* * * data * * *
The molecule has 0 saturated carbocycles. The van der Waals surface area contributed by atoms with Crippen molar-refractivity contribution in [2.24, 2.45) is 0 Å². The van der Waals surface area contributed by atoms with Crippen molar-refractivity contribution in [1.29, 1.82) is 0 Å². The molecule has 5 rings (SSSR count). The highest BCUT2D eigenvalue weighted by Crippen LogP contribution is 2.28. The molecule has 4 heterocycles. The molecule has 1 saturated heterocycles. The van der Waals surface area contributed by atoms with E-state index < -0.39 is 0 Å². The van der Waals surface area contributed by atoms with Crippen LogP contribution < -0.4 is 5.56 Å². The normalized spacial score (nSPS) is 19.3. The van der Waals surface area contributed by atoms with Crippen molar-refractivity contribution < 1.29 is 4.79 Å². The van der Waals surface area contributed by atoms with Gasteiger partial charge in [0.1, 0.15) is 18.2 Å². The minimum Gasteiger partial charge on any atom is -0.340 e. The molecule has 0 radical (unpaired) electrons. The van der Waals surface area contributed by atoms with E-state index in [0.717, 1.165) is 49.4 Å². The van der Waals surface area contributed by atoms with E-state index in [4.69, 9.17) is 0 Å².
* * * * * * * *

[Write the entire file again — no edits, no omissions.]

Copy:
The molecule has 0 saturated carbocycles. The van der Waals surface area contributed by atoms with Crippen molar-refractivity contribution in [2.24, 2.45) is 0 Å². The van der Waals surface area contributed by atoms with Crippen molar-refractivity contribution in [1.29, 1.82) is 0 Å². The molecule has 5 rings (SSSR count). The highest BCUT2D eigenvalue weighted by Crippen LogP contribution is 2.28. The molecule has 4 heterocycles. The molecule has 1 saturated heterocycles. The van der Waals surface area contributed by atoms with E-state index < -0.39 is 0 Å². The van der Waals surface area contributed by atoms with Crippen LogP contribution < -0.4 is 5.56 Å². The normalized spacial score (nSPS) is 19.3. The van der Waals surface area contributed by atoms with Crippen molar-refractivity contribution < 1.29 is 4.79 Å². The van der Waals surface area contributed by atoms with Gasteiger partial charge in [0.1, 0.15) is 18.2 Å². The minimum Gasteiger partial charge on any atom is -0.340 e. The molecule has 0 radical (unpaired) electrons. The van der Waals surface area contributed by atoms with E-state index in [0.717, 1.165) is 49.4 Å². The van der Waals surface area contributed by atoms with E-state index in [4.69, 9.17) is 0 Å².